Pierre Boulez: Douze Notations

The score of Pierre Boulez's Twelve Notations, autographed by the composer for Taka Kigawa.

Taka Kigawa in the video, Pierre Boulez on 12 Notations - Universal Edition

"Mr. Kigawa is always a poised guide through the most daunting music, as in his preternaturally unruffled evening-length survey of Pierre Boulez’s complete solo piano works." - Zachary Woolfe - The New York Times

"Playing with suavity and nuance, Taka Kigawa took the stage at Le Poisson Rouge last August with a daunting program: all of Pierre Boulez’s works for piano solo." - Zachary Woolfe, The New York Times

"The 'Notations' cast a particular spell. Brief — each of the 12 is just 12 bars long — and piquant, they offered Mr. Kigawa a full range of moods and effects: violently sliding in the second, elegiac in the fifth, rumbling and distant in the ninth."Zachary Woolfe, The New York Times

"Debussy’s influence on Mr. Boulez seemed clearer than usual. And Debussy’s more puckish, mischievous side could be heard just below the surface of the faster movements of Mr. Boulez’s '12 Notations' (1945), even if the spare, sometimes mechanistic language reached toward a universe where Debussy sounded quaint."Allan Kozinn, The New York Times

"This dynamic pianist has been especially acclaimed for his interpretations of daunting contemporary music. He has long made the solo piano works of Pierre Boulez a specialty in performances that bring out the exhilarating energy and myriad colorings in these fiercely difficult scores. In anticipation of Mr. Boulez’s 90th birthday in March, Mr. Kigawa has been on tour playing the complete Boulez pieces for solo piano in a single recital." - Anthony Tommasini, The New York Times

"Each of the twelve contrasting miniatures (the composer rewrote four of them for orchestra in 1978) remains self-contained like an epigram and, at the same time, open to dialog with the others. In reality, all of them derive from a single tone row and, for example, the chord that opens No 2 (“Tres vif”) is the same that closes No 9 (“Lointain-Calme”) and No 12 (“Lent-Puissant et âpre”). Kigawa, whose rhythmic sensibility is truly astonishing, proved to be a real master in revealing these recurrences, highlighting the reflections and exposing the hidden subtleties."Pablo Gianera, La Nación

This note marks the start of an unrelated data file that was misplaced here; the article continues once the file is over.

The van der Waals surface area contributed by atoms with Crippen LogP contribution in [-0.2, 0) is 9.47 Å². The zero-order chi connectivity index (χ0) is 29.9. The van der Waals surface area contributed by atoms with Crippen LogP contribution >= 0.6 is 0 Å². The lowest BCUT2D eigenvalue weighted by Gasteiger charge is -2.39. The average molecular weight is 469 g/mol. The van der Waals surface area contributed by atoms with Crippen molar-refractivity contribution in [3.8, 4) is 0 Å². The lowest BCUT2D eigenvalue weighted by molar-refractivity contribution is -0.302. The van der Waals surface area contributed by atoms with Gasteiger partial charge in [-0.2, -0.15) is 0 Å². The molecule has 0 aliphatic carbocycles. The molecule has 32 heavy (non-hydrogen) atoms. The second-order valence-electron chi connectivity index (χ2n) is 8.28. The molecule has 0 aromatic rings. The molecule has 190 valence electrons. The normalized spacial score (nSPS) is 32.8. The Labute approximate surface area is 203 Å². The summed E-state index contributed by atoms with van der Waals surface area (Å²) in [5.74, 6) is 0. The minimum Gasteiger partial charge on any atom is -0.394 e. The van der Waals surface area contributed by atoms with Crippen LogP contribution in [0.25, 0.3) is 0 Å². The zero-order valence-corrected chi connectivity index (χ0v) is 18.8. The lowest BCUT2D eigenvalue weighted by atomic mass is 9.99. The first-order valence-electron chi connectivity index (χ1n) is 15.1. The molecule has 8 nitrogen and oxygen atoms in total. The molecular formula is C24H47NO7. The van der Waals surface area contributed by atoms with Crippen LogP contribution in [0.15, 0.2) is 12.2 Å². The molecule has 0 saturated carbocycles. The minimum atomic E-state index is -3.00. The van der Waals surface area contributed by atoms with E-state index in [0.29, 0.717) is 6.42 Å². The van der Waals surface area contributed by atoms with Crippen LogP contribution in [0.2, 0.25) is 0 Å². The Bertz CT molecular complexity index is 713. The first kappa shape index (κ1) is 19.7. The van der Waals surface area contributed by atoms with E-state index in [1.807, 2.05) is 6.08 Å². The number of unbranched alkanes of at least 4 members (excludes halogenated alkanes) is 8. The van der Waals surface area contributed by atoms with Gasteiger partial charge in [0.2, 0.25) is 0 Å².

"Douze Notations, a serial piece originally written in 1945 is comprised of 12 distinct sections, each barely a minute in length and containing a concise musical thought. (And, in what is a common theme throughout Boulez’s career, they are still being adapted, reworked, and expanded into a piece for orchestra.) Kigawa played through them seamlessly from the pointillist “Fantastique,” to the spritely “Rapide” and the restrained twelfth part “Lent,” merging these vastly divergent portraits into a wonderfully colorful and cohesive whole."Amanda Angel, New York Classical Review

"Kigawa’s selection rescued a work from the pianistic pre-history of the French musician: the Douze Notations, which have practically disappeared from the catalog to return transformed into Notations for Orchestra. Even though they are based on a dodecaphonic row (the number twelve is omnipresent: each piece is also twelve measures long), they have a timbral beauty and bell-like sound that the sonatas casted aside, and that Kigawa explored masterfully. The Notations grew on a beautiful, ambiguous ground between impressionism and post-war serialism."Federico Monjeau, Clarín

"Boulez's '12 Notations for piano' (1945) - played with bold, sensitive assurance by Taka Kigawa" - Donald Rosenberg, The Plain Dealer (Cleveland)

"Kigawa is not one to lock himself into one or two styles. We've heard him perform Debussy with all the nuance of the Frenchman's obsession with art that is antipathetic to the German approach. The oddly entitled Incises, is 'cut' out of mists and watery matter, le ruisseau of French valley, not the German Bach. Boulez, using the same title, has invoked his own contemporary sensibility. Still the two works of Boulez (Incises, Douze Notations) and the one by Murail (Mandragore) are descendants of Debussy's in their insistence on mysterious elements, though the two personalities are markedly different, Murail being more consistently playful in his musical notions than the often sterner Boulez. Kigawa seems to know them both intimately." - Barry L. Cohen, New Music Connoisseur

"The powerhouse pianist Taka Kigawa, who was on hand to play all of Pierre Boulez’s piano music—three Sonatas, the Notations and a few smaller works, 90-minutes of densely abstract music, all told—in one sitting, with no intermission, and from memory." - Allan Kozinn, The Wall Street Journal

"Mr. Kigawa’s sharp-edged, exquisitely transparent rendering of the Boulez canon (which won whistles and shouts) was offered." - Allan Kozinn, The Wall Street Journal